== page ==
Multimedia for Economics of United Nations Topic
Below are links to video segments for Economic Thinking workshop.
The United Nations tries to accomplish many things, and a central one is to promote prosperity and economic development in the poorer countries of the world. But United Nations aid and development policies have been generally counterproductive. That is, U.N. programs tend to make people and countries worse off both in the donor countries who fund U.N. aid programs, and in the developing countries who find that U.N. policies are misguided and funding goes to government officials and favored industries, rather than to support economic progress.
The following segment from Nobel prize winning economist Milton Friedman’s Free to Choose Series (from the early 1980s), explains why market economies do better than economies subject to dense and often arbitrary government regulations.
I recommend playing the first 16 minutes. Dr. Friedman introduces basic economic benefits from trade and specialization, and contrasts market-oriented economic policies in Japan with state-planning, subsidies, and protectionism in India
• Note too the key point that Japan’s economic reforms came in the mid-1800s when pro-market and pro-trade policies were popular. India however gained independence in 1947, a time that socialism and planning were popular.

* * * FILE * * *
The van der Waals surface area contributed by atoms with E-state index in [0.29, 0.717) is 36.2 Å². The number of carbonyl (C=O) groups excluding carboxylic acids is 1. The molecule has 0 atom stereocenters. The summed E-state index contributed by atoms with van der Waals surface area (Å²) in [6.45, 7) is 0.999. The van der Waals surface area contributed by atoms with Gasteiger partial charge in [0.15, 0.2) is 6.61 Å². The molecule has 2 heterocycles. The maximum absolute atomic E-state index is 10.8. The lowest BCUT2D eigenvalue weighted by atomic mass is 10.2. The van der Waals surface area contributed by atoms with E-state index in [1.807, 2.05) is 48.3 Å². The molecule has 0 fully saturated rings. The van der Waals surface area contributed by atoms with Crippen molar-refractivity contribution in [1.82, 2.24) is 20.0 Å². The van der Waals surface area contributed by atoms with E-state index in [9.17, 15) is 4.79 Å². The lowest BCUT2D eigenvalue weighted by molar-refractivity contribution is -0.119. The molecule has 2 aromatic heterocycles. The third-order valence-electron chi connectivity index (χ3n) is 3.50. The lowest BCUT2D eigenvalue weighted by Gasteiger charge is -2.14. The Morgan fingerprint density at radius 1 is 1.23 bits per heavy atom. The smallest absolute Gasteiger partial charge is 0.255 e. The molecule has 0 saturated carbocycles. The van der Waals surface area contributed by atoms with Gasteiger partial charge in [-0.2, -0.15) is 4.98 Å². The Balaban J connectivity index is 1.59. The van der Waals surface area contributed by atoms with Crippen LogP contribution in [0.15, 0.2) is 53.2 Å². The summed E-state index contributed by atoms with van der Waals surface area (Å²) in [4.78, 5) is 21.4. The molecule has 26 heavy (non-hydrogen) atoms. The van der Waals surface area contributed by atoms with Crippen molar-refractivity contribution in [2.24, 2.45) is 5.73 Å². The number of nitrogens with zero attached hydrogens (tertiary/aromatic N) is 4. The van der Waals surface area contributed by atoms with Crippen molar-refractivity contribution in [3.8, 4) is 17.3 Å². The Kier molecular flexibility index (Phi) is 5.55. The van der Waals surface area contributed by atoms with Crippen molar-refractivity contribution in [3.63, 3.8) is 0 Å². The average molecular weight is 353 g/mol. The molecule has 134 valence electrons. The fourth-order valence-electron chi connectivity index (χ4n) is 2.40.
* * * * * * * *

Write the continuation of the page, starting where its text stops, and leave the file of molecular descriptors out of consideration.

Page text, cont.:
• The United Nations was founded about the same time as India, a time with government planning was considered the best way to achieve prosperity. India was to be a shining example of how development experts, foreign aid, and economic planning could accelerate economic development. United Nations aid and programs in India have failed for decades, as they have in Latin America and Africa.
Here is a segment on Indian economic development (or the lack of it) from The Commanding Heights:
India’s Permit Raj (from the Commanding Heights) 3.33 minutes.
Protectionism was government policy, but was also promoted by the United Nations as “self-determination” and “self-sufficiency.”
Foreign Aid failures in Africa.
In recent years (during the George W. Bush administration), Jeffrey Sachs argued that though foreign aid had failed in the past, new programs with modern measurement strategies could succeed. Sachs and others called upon the United Nations and other countries to double foreign aid to poor nations.
Affirmatives can argue that this United Nations development strategy has continued to fail, and that U.N. aid programs should be reformed or discontinued. Below are two John Stossel segments on the failure of foreign aid.
So if foreign aid fails to promote economic development, what works?
How can poor people in African, Asian, and Latin American countries improve their lives and gain the prosperity that most in Europe and the United States take for granted?
This video from Poverty Cure with suggested solutions:
The Poverty Cure website is here. With more informations on the various organizations involved.